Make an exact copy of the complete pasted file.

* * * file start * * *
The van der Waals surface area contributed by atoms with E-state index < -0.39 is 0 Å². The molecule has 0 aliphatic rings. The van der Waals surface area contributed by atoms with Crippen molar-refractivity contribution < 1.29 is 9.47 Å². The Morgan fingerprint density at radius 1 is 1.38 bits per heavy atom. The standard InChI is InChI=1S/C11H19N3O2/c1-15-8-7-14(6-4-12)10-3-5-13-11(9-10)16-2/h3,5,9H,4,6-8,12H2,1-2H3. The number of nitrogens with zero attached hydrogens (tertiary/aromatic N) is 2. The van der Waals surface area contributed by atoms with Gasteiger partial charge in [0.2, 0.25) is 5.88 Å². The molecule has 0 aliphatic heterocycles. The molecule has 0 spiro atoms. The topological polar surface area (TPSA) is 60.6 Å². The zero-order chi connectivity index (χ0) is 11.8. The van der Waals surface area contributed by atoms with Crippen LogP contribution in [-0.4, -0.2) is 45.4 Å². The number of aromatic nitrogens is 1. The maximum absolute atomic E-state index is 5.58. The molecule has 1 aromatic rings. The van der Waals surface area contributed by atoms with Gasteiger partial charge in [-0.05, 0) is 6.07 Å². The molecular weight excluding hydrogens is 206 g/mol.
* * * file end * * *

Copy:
The van der Waals surface area contributed by atoms with E-state index < -0.39 is 0 Å². The molecule has 0 aliphatic rings. The van der Waals surface area contributed by atoms with Crippen molar-refractivity contribution < 1.29 is 9.47 Å². The Morgan fingerprint density at radius 1 is 1.38 bits per heavy atom. The standard InChI is InChI=1S/C11H19N3O2/c1-15-8-7-14(6-4-12)10-3-5-13-11(9-10)16-2/h3,5,9H,4,6-8,12H2,1-2H3. The number of nitrogens with zero attached hydrogens (tertiary/aromatic N) is 2. The van der Waals surface area contributed by atoms with Gasteiger partial charge in [0.2, 0.25) is 5.88 Å². The molecule has 0 aliphatic heterocycles. The molecule has 0 spiro atoms. The topological polar surface area (TPSA) is 60.6 Å². The zero-order chi connectivity index (χ0) is 11.8. The van der Waals surface area contributed by atoms with Crippen LogP contribution in [-0.4, -0.2) is 45.4 Å². The number of aromatic nitrogens is 1. The maximum absolute atomic E-state index is 5.58. The molecule has 1 aromatic rings. The van der Waals surface area contributed by atoms with Gasteiger partial charge in [-0.05, 0) is 6.07 Å². The molecular weight excluding hydrogens is 206 g/mol.